Skip to main content

Preventing National Origin Discrimination

Man and woman in an office.

Original Source:

The Equal Employment Opportunity Commission ("EEOC") defines national origin discrimination as "including, but not limited to, the denial of equal employment opportunity because of an individual's, or his or her ancestor's, place of origin; or because an individual has the physical, cultural or linguistic characteristics of a national origin group."

In late 2016, the EEOC issued updated guidance regarding national origin, a protected basis under Title VII of the Civil Rights Act.

Less frequent than sex, race, or disability discrimination in the workplace, national origin discrimination still accounted for almost 11% of the total number of charges filed with the EEOC in fiscal year 2015, according to Mr. Little V. West of Holland & Hart, LLP.

NIH’s Office of Equity, Diversity, and Inclusion (EDI) statistics show individuals alleged national origin discrimination in 44% of Pre-Complaint Cases at NIH in FY2016.

What can employers like NIH and its individual hiring managers and first-line supervisors do in the workplace to protect against such discrimination – or even the perception of it?

Mr. West references a National Origin Discrimination Checklist that puts EEOC’s guidance into practical terms. It highlights human resources (HR) policies and employment practices to help organizations avoid liability for national origin discrimination or harassment.

  • Job applications and posts should include an equal employment opportunity statement.
  • When recruiting applicants and posting job openings, do not:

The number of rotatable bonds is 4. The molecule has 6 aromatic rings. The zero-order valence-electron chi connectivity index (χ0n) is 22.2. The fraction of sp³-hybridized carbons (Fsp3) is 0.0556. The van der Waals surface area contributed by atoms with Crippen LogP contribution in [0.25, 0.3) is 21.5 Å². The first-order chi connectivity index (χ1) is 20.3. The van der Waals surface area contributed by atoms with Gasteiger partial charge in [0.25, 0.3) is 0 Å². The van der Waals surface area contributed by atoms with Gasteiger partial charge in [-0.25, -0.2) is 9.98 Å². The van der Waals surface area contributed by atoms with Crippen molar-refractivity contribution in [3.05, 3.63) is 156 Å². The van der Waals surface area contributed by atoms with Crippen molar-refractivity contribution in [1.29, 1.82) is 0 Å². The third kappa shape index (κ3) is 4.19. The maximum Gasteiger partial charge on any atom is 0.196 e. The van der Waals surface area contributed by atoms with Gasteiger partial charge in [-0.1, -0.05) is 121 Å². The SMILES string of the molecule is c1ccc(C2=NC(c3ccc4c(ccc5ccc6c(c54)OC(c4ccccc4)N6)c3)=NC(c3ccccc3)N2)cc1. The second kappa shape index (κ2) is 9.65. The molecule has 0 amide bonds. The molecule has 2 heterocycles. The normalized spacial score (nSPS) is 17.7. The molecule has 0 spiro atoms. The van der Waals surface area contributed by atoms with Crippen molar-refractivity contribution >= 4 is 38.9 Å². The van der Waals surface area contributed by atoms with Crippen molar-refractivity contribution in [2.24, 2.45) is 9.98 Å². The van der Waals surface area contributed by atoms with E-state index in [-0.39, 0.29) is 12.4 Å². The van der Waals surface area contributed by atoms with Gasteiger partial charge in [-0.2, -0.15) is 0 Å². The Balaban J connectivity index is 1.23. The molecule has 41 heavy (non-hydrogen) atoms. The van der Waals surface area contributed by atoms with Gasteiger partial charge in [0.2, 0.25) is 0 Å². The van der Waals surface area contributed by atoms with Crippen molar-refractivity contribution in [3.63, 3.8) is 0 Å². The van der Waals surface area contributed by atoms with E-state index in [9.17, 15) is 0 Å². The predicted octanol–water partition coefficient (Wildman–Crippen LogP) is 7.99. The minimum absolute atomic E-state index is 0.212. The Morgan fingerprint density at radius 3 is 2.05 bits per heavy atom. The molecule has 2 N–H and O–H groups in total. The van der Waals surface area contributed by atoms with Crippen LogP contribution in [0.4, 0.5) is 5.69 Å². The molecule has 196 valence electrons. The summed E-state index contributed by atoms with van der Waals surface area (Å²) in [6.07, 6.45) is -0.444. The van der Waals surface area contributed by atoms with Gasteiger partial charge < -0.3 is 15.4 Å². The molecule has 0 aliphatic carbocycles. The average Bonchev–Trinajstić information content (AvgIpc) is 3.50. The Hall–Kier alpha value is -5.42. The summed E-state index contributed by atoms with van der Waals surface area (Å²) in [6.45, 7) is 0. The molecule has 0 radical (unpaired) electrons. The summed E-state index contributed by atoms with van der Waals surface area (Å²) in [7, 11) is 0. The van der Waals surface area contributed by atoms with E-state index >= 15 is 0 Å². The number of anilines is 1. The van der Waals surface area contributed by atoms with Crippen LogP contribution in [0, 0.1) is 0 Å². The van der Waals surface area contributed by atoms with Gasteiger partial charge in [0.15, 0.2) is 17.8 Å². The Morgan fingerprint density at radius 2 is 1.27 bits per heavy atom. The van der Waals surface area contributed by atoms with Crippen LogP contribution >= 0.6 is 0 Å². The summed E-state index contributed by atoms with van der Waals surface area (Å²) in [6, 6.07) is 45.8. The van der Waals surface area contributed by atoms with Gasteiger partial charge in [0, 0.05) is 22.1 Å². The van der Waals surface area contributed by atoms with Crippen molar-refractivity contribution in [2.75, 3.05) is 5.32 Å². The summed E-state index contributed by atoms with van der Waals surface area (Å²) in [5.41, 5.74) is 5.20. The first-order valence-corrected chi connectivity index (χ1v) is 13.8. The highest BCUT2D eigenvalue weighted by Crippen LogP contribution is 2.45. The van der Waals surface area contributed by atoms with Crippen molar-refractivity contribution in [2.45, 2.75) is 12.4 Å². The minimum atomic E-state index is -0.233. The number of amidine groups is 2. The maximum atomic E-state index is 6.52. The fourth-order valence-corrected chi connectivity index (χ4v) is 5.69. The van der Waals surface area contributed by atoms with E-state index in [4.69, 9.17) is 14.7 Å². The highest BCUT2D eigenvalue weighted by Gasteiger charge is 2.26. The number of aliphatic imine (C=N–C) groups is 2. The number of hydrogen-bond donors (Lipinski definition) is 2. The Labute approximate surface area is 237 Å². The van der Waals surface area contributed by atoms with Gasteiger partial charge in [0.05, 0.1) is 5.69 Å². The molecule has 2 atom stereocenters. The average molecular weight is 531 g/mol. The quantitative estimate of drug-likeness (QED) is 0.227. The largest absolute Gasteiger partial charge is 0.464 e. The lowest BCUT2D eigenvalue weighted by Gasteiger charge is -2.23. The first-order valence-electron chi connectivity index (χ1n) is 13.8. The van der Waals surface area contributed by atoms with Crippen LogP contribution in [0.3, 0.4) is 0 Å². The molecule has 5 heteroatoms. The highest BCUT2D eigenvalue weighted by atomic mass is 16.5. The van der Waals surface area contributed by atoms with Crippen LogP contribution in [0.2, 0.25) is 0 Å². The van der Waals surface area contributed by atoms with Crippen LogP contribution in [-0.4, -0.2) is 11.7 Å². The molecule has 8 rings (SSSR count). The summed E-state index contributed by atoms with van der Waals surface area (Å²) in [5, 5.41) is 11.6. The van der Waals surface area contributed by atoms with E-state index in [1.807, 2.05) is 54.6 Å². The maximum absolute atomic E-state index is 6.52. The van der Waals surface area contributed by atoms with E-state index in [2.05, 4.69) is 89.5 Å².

• State a preference for (or against) a particular national origin (e.g., “looking for U.S.-born candidates”);
    • Rely only on word-of-mouth referrals from existing employees (which can keep the applicant pool too homogenous); or
    • Send job postings only to non-diverse outlets or communities.
  • Redact or hide names on initial review of applications and resumes to avoid reviewers being influenced by an ethnic name.
  • During interviews, do not ask candidates about their ethnic heritage, ancestry, accent, or any other direct or indirect questions about national origin despite curiosity or in an attempt to be friendly.
  • Conduct background checks or pre-employment testing on all candidates/employees in a particular job category to prevent singling out individuals with foreign-sounding names or accents for such tests.
  • Refrain from segregating or isolating employees based on their national origin (e.g., do not assign certain minorities to lower-paying positions or keep them away from the public).
  • Be careful about imposing an English-only language rule. Any restriction on language spoken at work must be job related and consistent with business necessity. It should not be imposed during employee breaks or other employee personal time while on the employer’s premises.
  • Make sure the organization’s harassment policy prohibits harassment based on national origin, and that employees are trained to use professional language.
  • Customer and coworker preferences or prejudices do not justify discriminatory hiring, firing, promotion, or discipline decisions.

The list is short and simple. But it can help employers in government and private industry treat all candidates and staff equally and fairly.

For more information, refer to the EEOC Enforcement Guidance on National Origin Discrimination and the EEOC Questions and Answers: Enforcement Guidance on National Origin Discrimination.

Do you have a story idea for us? Do you want to submit a guest blog? If it's about equity, diversity, or inclusion, please submit to

For news, updates, and videos, follow or subscribe to EDI on: Twitter, Instagram, Blog, YouTube.